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What Kind Of Shareholders Hold The Majority In iCAD, Inc.'s (NASDAQ:ICAD) Shares?

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The big shareholder groups in iCAD, Inc. (NASDAQ:ICAD) have power over the company. Large companies usually have institutions as shareholders, and we usually see insiders owning shares in smaller companies. I quite like to see at least a little bit of insider ownership. As Charlie Munger said 'Show me the incentive and I will show you the outcome.

With a market capitalization of US$139m, iCAD is a small cap stock, so it might not be well known by many institutional investors. In the chart below, we can see that institutional investors have bought into the company. Let's delve deeper into each type of owner, to discover more about iCAD.

See our latest analysis for iCAD

ownership-breakdown
ownership-breakdown

What Does The Institutional Ownership Tell Us About iCAD?

Institutions typically measure themselves against a benchmark when reporting to their own investors, so they often become more enthusiastic about a stock once it's included in a major index. We would expect most companies to have some institutions on the register, especially if they are growing.

As you can see, institutional investors have a fair amount of stake in iCAD. This implies the analysts working for those institutions have looked at the stock and they like it. But just like anyone else, they could be wrong. It is not uncommon to see a big share price drop if two large institutional investors try to sell out of a stock at the same time. So it is worth checking the past earnings trajectory of iCAD, (below). Of course, keep in mind that there are other factors to consider, too.

earnings-and-revenue-growth
earnings-and-revenue-growth

Institutional investors own over 50% of the company, so together than can probably strongly influence board decisions. iCAD is not owned by hedge funds. The company's largest shareholder is Granahan Investment Management, Inc., with ownership of 9.5%. With 5.5% and 4.8% of the shares outstanding respectively, BlackRock, Inc. and Andrew Sassine are the second and third largest shareholders. Andrew Sassine, who is the third-largest shareholder, also happens to hold the title of Member of the Board of Directors.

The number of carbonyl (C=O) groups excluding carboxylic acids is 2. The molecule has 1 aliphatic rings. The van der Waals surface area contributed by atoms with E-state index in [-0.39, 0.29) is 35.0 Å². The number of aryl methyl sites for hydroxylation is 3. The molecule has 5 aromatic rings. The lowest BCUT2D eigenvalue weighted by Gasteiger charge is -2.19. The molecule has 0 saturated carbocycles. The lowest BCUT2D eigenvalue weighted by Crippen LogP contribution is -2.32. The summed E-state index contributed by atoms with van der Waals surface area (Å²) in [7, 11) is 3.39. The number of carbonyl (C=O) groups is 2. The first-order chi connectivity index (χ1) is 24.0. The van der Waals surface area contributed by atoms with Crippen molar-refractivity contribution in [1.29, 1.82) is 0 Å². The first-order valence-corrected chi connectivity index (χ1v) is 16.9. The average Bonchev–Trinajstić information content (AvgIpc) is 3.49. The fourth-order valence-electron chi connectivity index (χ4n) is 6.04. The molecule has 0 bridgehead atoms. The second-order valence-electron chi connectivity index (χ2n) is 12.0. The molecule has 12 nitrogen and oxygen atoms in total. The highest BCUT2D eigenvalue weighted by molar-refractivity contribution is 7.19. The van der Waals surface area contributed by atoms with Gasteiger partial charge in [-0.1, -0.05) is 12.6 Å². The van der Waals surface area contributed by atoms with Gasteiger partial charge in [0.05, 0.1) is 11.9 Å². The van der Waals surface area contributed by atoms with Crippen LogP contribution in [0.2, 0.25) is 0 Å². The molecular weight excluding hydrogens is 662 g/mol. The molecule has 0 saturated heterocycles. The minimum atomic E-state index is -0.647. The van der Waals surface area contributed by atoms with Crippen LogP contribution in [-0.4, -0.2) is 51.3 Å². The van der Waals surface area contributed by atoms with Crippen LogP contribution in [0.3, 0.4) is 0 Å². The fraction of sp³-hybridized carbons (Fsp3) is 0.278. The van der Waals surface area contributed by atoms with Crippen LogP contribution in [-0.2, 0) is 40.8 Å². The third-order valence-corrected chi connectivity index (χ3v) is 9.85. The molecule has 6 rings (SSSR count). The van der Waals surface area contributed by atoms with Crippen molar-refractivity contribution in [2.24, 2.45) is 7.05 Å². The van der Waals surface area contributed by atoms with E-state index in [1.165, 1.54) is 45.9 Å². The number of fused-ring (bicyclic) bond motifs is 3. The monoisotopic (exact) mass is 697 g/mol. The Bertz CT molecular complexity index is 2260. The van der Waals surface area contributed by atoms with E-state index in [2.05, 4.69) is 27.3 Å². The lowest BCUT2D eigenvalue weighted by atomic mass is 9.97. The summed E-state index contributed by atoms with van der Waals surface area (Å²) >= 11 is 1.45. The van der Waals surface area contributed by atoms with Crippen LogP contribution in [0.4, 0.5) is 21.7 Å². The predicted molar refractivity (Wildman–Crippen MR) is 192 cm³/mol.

A deeper look at our ownership data shows that the top 25 shareholders collectively hold less than half of the register, suggesting a large group of small holders where no single shareholder has a majority.

While it makes sense to study institutional ownership data for a company, it also makes sense to study analyst sentiments to know which way the wind is blowing. There are a reasonable number of analysts covering the stock, so it might be useful to find out their aggregate view on the future.

Insider Ownership Of iCAD

While the precise definition of an insider can be subjective, almost everyone considers board members to be insiders. The company management answer to the board and the latter should represent the interests of shareholders. Notably, sometimes top-level managers are on the board themselves.

Most consider insider ownership a positive because it can indicate the board is well aligned with other shareholders. However, on some occasions too much power is concentrated within this group.

We can report that insiders do own shares in iCAD, Inc.. As individuals, the insiders collectively own US$10m worth of the US$139m company. This shows at least some alignment, but we usually like to see larger insider holdings. You can click here to see if those insiders have been buying or selling.

General Public Ownership

The general public-- including retail investors -- own 40% stake in the company, and hence can't easily be ignored. While this group can't necessarily call the shots, it can certainly have a real influence on how the company is run.

Next Steps:

It's always worth thinking about the different groups who own shares in a company. But to understand iCAD better, we need to consider many other factors. For instance, we've identified 2 warning signs for iCAD that you should be aware of.

But ultimately it is the future, not the past, that will determine how well the owners of this business will do. Therefore we think it advisable to take a look at this free report showing whether analysts are predicting a brighter future.

NB: Figures in this article are calculated using data from the last twelve months, which refer to the 12-month period ending on the last date of the month the financial statement is dated. This may not be consistent with full year annual report figures.

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This article by Simply Wall St is general in nature. We provide commentary based on historical data and analyst forecasts only using an unbiased methodology and our articles are not intended to be financial advice. It does not constitute a recommendation to buy or sell any stock, and does not take account of your objectives, or your financial situation. We aim to bring you long-term focused analysis driven by fundamental data. Note that our analysis may not factor in the latest price-sensitive company announcements or qualitative material. Simply Wall St has no position in any stocks mentioned.